3 Tips for Business Etiquette in New Zealand
Look at any international competitiveness index, livability score, expat satisfaction survey or other metric and you'll quickly find that New Zealand ranks among the best places for expats anywhere in the world - especially for English speakers.
For decades, the country has been a financial hub in the Pacific, with the “Big 4” accounting firms and mid-tier groups all having a strong presence, and its thriving tourism sector attracts seasonal and part-time workers from all over the world.
Still, despite the widespread opportunity for work and new business there are a few things that those traveling there should know about New Zealand customs and culture.
1. Be Genuine
While Kiwis certainly have a more relaxed approach to business than other English-speaking developed economies, this doesn't mean you should be overly casual during a business meeting. You'll want to avoid being especially outgoing early in the meeting. As time passes, there will undoubtedly be more room for humor and less formal business talk.
This can be attributed to Kiwis' appreciation for authenticity and honesty. Similar to the U.K., people in New Zealand tend to be matter of fact, which can be off-putting if you aren’t prepared for it. However, there's no need to worry. They are simply trying to get to know you better, so the partnership will be based on a genuine relationship, as opposed to fake formalities.
According to international expat resource Kwintessential, knowing this can also help immensely during negotiations. By being genuine and setting realistic goals or proposals, you are much more likely to close deals with New Zealanders. Conversely, if you offer the world, an unrealistic return on investment or use hyperbolic language, you could not only lose the interest of your potential business partner, but also their respect - and that's a difficult cut to suture.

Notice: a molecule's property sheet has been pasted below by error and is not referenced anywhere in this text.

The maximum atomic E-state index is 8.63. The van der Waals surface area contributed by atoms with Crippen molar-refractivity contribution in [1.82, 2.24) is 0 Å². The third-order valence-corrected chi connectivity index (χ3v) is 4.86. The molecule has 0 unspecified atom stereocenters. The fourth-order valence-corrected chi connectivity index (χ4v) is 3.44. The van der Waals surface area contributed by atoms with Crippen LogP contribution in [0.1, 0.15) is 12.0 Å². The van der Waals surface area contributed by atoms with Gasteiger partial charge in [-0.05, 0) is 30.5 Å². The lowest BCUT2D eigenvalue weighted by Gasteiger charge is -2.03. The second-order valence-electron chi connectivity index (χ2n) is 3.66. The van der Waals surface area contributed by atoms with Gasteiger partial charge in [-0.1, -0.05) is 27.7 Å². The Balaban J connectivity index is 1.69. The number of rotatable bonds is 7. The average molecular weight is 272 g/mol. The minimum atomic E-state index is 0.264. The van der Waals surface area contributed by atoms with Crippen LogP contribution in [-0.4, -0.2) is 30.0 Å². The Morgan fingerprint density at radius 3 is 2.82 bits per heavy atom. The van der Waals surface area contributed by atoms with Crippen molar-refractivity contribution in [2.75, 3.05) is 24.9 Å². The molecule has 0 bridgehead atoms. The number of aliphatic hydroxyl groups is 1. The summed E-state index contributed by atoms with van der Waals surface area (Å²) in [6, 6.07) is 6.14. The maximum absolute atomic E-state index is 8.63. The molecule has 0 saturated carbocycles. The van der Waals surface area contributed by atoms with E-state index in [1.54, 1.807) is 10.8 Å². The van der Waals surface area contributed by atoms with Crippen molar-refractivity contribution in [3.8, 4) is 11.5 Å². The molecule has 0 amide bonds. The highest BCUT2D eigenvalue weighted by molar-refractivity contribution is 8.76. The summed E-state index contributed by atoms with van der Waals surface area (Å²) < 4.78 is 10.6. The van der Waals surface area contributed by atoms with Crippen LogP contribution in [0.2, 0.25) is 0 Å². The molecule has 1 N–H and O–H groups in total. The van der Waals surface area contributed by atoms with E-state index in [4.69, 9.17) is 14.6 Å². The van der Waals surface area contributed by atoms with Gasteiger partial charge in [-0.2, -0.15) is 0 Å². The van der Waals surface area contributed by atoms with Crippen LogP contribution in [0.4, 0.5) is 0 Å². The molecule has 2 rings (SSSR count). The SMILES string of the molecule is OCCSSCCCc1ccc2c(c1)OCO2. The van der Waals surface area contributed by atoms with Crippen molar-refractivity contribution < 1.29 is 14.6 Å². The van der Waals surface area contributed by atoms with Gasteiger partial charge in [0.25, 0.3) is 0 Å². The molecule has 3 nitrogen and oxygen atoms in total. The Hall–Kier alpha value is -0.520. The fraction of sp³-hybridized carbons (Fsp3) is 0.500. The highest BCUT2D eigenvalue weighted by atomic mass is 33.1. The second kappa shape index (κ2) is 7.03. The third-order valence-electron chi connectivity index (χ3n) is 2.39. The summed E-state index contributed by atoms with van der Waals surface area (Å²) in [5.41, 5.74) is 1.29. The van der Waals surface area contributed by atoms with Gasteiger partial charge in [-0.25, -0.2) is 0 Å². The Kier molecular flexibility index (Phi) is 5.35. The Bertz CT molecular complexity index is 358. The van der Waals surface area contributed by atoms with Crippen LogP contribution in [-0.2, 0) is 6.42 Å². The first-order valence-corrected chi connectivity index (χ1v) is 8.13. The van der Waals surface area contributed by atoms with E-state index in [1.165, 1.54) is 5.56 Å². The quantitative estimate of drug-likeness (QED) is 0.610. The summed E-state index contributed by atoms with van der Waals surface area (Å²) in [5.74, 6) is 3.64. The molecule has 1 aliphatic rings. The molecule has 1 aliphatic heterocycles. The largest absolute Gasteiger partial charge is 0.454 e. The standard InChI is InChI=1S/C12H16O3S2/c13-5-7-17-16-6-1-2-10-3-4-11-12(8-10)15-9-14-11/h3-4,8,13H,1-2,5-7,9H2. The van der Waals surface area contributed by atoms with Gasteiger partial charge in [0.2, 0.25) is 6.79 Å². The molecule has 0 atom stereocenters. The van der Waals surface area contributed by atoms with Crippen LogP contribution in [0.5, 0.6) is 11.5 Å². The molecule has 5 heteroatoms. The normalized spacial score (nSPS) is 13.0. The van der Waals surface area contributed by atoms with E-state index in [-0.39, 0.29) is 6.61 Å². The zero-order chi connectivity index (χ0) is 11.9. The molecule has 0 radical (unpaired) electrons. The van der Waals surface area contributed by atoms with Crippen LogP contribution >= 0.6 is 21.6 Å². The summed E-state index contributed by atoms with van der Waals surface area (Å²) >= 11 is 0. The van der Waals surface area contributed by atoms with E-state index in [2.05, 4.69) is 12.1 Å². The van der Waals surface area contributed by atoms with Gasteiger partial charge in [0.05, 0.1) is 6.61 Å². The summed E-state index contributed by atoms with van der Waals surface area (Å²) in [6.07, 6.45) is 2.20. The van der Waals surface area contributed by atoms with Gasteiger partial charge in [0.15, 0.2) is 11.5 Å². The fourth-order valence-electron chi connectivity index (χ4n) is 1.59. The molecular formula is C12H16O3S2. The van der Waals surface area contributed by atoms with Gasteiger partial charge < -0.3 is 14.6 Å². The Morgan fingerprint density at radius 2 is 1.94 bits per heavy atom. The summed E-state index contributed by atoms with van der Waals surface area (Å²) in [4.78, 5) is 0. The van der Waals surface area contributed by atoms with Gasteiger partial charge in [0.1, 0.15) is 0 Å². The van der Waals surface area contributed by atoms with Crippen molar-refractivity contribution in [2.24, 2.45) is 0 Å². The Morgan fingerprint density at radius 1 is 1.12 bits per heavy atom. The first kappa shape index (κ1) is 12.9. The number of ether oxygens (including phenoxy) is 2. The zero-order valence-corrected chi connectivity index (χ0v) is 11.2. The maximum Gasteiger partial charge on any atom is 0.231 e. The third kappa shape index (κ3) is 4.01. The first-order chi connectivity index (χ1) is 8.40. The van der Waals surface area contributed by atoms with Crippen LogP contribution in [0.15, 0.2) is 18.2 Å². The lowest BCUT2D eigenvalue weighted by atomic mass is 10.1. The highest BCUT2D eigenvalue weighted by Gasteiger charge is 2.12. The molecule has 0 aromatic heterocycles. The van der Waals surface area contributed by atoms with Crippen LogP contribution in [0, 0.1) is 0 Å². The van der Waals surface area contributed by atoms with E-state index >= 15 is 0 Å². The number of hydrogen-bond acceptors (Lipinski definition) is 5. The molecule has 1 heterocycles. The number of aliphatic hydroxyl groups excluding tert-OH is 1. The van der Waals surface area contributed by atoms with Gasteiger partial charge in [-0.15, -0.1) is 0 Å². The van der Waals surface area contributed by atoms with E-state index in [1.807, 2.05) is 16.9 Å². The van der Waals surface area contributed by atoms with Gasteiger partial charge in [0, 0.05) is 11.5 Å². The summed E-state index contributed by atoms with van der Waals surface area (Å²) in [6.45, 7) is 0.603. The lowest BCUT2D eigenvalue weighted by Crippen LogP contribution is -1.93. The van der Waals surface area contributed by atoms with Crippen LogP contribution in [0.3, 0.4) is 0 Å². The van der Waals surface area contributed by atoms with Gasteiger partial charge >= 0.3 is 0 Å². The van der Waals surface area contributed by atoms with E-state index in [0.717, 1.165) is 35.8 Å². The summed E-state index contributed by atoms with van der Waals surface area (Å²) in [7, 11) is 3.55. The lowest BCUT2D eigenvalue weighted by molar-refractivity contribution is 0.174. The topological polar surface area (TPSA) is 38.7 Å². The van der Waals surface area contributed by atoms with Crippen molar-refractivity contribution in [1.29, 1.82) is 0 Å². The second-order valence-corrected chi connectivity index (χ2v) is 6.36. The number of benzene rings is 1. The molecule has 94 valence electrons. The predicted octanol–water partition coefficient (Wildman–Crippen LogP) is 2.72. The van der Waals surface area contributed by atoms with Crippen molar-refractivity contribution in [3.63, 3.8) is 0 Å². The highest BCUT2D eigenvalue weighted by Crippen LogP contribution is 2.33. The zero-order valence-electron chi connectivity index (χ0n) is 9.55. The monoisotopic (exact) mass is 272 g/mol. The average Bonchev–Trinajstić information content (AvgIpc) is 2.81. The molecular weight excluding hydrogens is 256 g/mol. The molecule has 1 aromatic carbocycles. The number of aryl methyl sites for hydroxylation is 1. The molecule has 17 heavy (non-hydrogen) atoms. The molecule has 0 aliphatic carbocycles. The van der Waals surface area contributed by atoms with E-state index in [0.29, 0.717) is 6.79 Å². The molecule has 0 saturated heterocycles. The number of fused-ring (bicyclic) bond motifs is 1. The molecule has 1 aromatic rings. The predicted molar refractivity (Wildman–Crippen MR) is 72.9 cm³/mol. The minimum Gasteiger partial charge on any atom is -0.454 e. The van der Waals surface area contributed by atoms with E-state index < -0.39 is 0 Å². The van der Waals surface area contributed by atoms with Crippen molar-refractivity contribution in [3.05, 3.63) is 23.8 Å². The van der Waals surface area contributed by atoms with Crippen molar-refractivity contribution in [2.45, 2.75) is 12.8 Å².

2. Understand the Native Culture
It would also be beneficial for you to take time to learn about the Maori - New Zealand's indigenous peoples. This group has a profound impact on New Zealand customs and culture, even more so than its British ancestors.
The Maori are extremely conscious of protecting their land and waters. If any business dealings concern physical expansion - into a potential Maori territory, for example - all meetings should be conducted using the proper etiquette and due respect.
The Maori culture is prevalent in every area of the country, so learning more about it could help you be perceived as an expat who is eager to be a part New Zealand's lifestyle in addition to its economy.
3. Schedule your Meetings Around their Calendar
Keep in mind that New Zealand lies low in the Southern Hemisphere, meaning its seasons are opposite of those in countries in the Northern Hemisphere. This has a direct effect on when you should schedule your meetings.
Unlike in the U.S., businesses in New Zealand often take very long summer breaks in December and January. It's not uncommon to see professional services operations shut down for weeks at a time, especially over the Christmas and New Year's holidays. If possible, it is best to avoid trying to set up a meeting during this period. Business will pick back up in February, and there will be "time to get back to work" mentality throughout the country, making this an ideal time to meet.
With a little reading, it's easy to see why so many people are flocking to the country and enjoying New Zealand customs and culture. However, the island has its share of dangers, too, ranging from earthquakes and tsunamis to tropical storms and flooding. To protect your family and employees, you should look into international liability insurance or international property insurance.
Want to learn more about business etiquette? Find out about business etiquette in Australia.
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